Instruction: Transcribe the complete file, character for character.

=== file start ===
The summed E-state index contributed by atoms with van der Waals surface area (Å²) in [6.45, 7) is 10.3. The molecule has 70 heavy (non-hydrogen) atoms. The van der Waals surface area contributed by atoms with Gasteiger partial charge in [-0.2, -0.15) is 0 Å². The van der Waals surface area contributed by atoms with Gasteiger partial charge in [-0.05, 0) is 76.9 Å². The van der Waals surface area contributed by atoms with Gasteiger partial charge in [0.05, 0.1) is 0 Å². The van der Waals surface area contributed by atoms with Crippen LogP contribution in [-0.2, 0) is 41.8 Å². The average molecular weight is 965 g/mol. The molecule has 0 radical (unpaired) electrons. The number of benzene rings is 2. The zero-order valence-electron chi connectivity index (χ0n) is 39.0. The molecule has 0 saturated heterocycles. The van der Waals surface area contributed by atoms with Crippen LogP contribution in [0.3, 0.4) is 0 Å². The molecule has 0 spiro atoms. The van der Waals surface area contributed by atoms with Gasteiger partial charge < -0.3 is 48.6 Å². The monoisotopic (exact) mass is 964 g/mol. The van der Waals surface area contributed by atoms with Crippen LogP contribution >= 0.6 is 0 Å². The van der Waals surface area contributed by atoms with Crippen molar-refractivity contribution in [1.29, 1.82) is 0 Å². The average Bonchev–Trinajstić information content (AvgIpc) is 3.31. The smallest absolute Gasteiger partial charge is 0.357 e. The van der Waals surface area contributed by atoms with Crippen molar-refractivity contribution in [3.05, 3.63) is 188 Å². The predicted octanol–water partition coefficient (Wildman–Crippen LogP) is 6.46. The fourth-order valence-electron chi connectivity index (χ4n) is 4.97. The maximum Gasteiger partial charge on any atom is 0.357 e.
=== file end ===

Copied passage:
The summed E-state index contributed by atoms with van der Waals surface area (Å²) in [6.45, 7) is 10.3. The molecule has 70 heavy (non-hydrogen) atoms. The van der Waals surface area contributed by atoms with Gasteiger partial charge in [-0.2, -0.15) is 0 Å². The van der Waals surface area contributed by atoms with Gasteiger partial charge in [-0.05, 0) is 76.9 Å². The van der Waals surface area contributed by atoms with Gasteiger partial charge in [0.05, 0.1) is 0 Å². The van der Waals surface area contributed by atoms with Crippen LogP contribution in [-0.2, 0) is 41.8 Å². The average molecular weight is 965 g/mol. The molecule has 0 radical (unpaired) electrons. The number of benzene rings is 2. The zero-order valence-electron chi connectivity index (χ0n) is 39.0. The molecule has 0 saturated heterocycles. The van der Waals surface area contributed by atoms with Crippen LogP contribution in [0.3, 0.4) is 0 Å². The molecule has 0 spiro atoms. The van der Waals surface area contributed by atoms with Gasteiger partial charge < -0.3 is 48.6 Å². The monoisotopic (exact) mass is 964 g/mol. The van der Waals surface area contributed by atoms with Crippen LogP contribution >= 0.6 is 0 Å². The van der Waals surface area contributed by atoms with Crippen molar-refractivity contribution in [1.29, 1.82) is 0 Å². The average Bonchev–Trinajstić information content (AvgIpc) is 3.31. The smallest absolute Gasteiger partial charge is 0.357 e. The van der Waals surface area contributed by atoms with Crippen molar-refractivity contribution in [3.05, 3.63) is 188 Å². The predicted octanol–water partition coefficient (Wildman–Crippen LogP) is 6.46. The fourth-order valence-electron chi connectivity index (χ4n) is 4.97. The maximum Gasteiger partial charge on any atom is 0.357 e.